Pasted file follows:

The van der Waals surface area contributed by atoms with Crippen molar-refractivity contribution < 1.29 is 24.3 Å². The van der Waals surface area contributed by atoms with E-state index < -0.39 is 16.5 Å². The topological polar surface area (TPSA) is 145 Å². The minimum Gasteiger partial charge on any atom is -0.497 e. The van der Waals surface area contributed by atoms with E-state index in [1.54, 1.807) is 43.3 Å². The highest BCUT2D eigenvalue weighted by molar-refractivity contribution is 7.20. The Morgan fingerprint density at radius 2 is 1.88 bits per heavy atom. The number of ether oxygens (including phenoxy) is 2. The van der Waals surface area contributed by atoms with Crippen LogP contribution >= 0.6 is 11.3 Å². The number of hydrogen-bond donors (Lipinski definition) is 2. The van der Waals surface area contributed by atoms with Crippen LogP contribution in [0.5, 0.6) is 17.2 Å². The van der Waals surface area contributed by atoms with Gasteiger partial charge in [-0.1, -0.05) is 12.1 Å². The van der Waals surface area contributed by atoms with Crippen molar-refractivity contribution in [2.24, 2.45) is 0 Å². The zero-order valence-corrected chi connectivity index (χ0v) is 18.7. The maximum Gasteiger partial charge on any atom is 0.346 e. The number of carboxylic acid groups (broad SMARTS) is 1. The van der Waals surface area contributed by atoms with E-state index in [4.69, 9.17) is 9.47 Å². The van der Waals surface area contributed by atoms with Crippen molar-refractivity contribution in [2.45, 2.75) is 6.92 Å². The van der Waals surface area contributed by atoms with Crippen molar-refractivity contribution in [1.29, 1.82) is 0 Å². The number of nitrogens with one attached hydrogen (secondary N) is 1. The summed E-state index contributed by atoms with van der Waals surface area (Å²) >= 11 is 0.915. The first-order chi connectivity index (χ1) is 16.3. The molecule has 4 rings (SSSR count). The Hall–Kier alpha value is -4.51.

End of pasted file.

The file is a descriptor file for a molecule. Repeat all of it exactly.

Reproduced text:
The van der Waals surface area contributed by atoms with Crippen molar-refractivity contribution < 1.29 is 24.3 Å². The van der Waals surface area contributed by atoms with E-state index < -0.39 is 16.5 Å². The topological polar surface area (TPSA) is 145 Å². The minimum Gasteiger partial charge on any atom is -0.497 e. The van der Waals surface area contributed by atoms with E-state index in [1.54, 1.807) is 43.3 Å². The highest BCUT2D eigenvalue weighted by molar-refractivity contribution is 7.20. The Morgan fingerprint density at radius 2 is 1.88 bits per heavy atom. The number of ether oxygens (including phenoxy) is 2. The van der Waals surface area contributed by atoms with Crippen LogP contribution >= 0.6 is 11.3 Å². The number of hydrogen-bond donors (Lipinski definition) is 2. The van der Waals surface area contributed by atoms with Crippen LogP contribution in [0.5, 0.6) is 17.2 Å². The van der Waals surface area contributed by atoms with Gasteiger partial charge in [-0.1, -0.05) is 12.1 Å². The van der Waals surface area contributed by atoms with Crippen molar-refractivity contribution in [2.24, 2.45) is 0 Å². The zero-order valence-corrected chi connectivity index (χ0v) is 18.7. The maximum Gasteiger partial charge on any atom is 0.346 e. The number of carboxylic acid groups (broad SMARTS) is 1. The van der Waals surface area contributed by atoms with E-state index in [4.69, 9.17) is 9.47 Å². The van der Waals surface area contributed by atoms with Crippen molar-refractivity contribution in [2.45, 2.75) is 6.92 Å². The van der Waals surface area contributed by atoms with Crippen molar-refractivity contribution in [1.29, 1.82) is 0 Å². The number of nitrogens with one attached hydrogen (secondary N) is 1. The summed E-state index contributed by atoms with van der Waals surface area (Å²) >= 11 is 0.915. The first-order chi connectivity index (χ1) is 16.3. The molecule has 4 rings (SSSR count). The Hall–Kier alpha value is -4.51.